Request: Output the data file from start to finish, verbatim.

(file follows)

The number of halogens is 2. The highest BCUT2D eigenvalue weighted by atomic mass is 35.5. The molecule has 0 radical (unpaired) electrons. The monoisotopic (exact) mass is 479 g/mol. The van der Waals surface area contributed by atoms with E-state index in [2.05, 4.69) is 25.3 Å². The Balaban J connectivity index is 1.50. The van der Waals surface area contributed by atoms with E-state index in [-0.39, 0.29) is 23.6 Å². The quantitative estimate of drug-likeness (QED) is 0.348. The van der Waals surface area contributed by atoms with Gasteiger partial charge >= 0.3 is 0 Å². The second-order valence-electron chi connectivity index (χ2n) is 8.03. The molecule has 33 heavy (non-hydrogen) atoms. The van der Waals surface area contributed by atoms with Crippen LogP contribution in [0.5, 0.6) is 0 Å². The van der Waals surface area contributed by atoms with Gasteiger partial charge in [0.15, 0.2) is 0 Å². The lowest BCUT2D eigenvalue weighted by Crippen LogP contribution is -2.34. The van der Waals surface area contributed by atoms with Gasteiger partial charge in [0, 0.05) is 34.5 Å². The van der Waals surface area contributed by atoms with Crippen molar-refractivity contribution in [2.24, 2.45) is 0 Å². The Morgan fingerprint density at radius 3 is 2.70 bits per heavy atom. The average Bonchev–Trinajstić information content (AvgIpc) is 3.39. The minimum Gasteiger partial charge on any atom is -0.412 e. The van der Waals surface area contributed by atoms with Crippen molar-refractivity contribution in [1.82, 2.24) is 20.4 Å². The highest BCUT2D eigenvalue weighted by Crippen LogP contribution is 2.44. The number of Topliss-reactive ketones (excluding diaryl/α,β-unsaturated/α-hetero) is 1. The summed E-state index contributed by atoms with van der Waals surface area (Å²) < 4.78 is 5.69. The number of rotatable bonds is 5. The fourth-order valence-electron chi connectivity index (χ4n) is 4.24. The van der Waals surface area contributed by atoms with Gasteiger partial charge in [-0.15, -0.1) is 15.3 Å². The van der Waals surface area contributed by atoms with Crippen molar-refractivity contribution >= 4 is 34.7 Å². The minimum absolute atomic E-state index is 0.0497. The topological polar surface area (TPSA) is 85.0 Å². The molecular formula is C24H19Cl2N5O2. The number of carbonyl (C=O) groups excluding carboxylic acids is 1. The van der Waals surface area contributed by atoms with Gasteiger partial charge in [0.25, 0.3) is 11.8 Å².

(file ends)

The number of halogens is 2. The highest BCUT2D eigenvalue weighted by atomic mass is 35.5. The molecule has 0 radical (unpaired) electrons. The monoisotopic (exact) mass is 479 g/mol. The van der Waals surface area contributed by atoms with E-state index in [2.05, 4.69) is 25.3 Å². The Balaban J connectivity index is 1.50. The van der Waals surface area contributed by atoms with E-state index in [-0.39, 0.29) is 23.6 Å². The quantitative estimate of drug-likeness (QED) is 0.348. The van der Waals surface area contributed by atoms with Gasteiger partial charge >= 0.3 is 0 Å². The second-order valence-electron chi connectivity index (χ2n) is 8.03. The molecule has 33 heavy (non-hydrogen) atoms. The van der Waals surface area contributed by atoms with Crippen LogP contribution in [0.5, 0.6) is 0 Å². The van der Waals surface area contributed by atoms with Gasteiger partial charge in [0.15, 0.2) is 0 Å². The lowest BCUT2D eigenvalue weighted by Crippen LogP contribution is -2.34. The van der Waals surface area contributed by atoms with Gasteiger partial charge in [0, 0.05) is 34.5 Å². The van der Waals surface area contributed by atoms with Crippen molar-refractivity contribution in [2.24, 2.45) is 0 Å². The Morgan fingerprint density at radius 3 is 2.70 bits per heavy atom. The average Bonchev–Trinajstić information content (AvgIpc) is 3.39. The minimum Gasteiger partial charge on any atom is -0.412 e. The van der Waals surface area contributed by atoms with Crippen molar-refractivity contribution in [1.82, 2.24) is 20.4 Å². The highest BCUT2D eigenvalue weighted by Crippen LogP contribution is 2.44. The number of Topliss-reactive ketones (excluding diaryl/α,β-unsaturated/α-hetero) is 1. The summed E-state index contributed by atoms with van der Waals surface area (Å²) < 4.78 is 5.69. The number of rotatable bonds is 5. The fourth-order valence-electron chi connectivity index (χ4n) is 4.24. The van der Waals surface area contributed by atoms with Gasteiger partial charge in [-0.15, -0.1) is 15.3 Å². The van der Waals surface area contributed by atoms with Crippen molar-refractivity contribution >= 4 is 34.7 Å². The minimum absolute atomic E-state index is 0.0497. The topological polar surface area (TPSA) is 85.0 Å². The molecular formula is C24H19Cl2N5O2. The number of carbonyl (C=O) groups excluding carboxylic acids is 1. The van der Waals surface area contributed by atoms with Gasteiger partial charge in [0.25, 0.3) is 11.8 Å².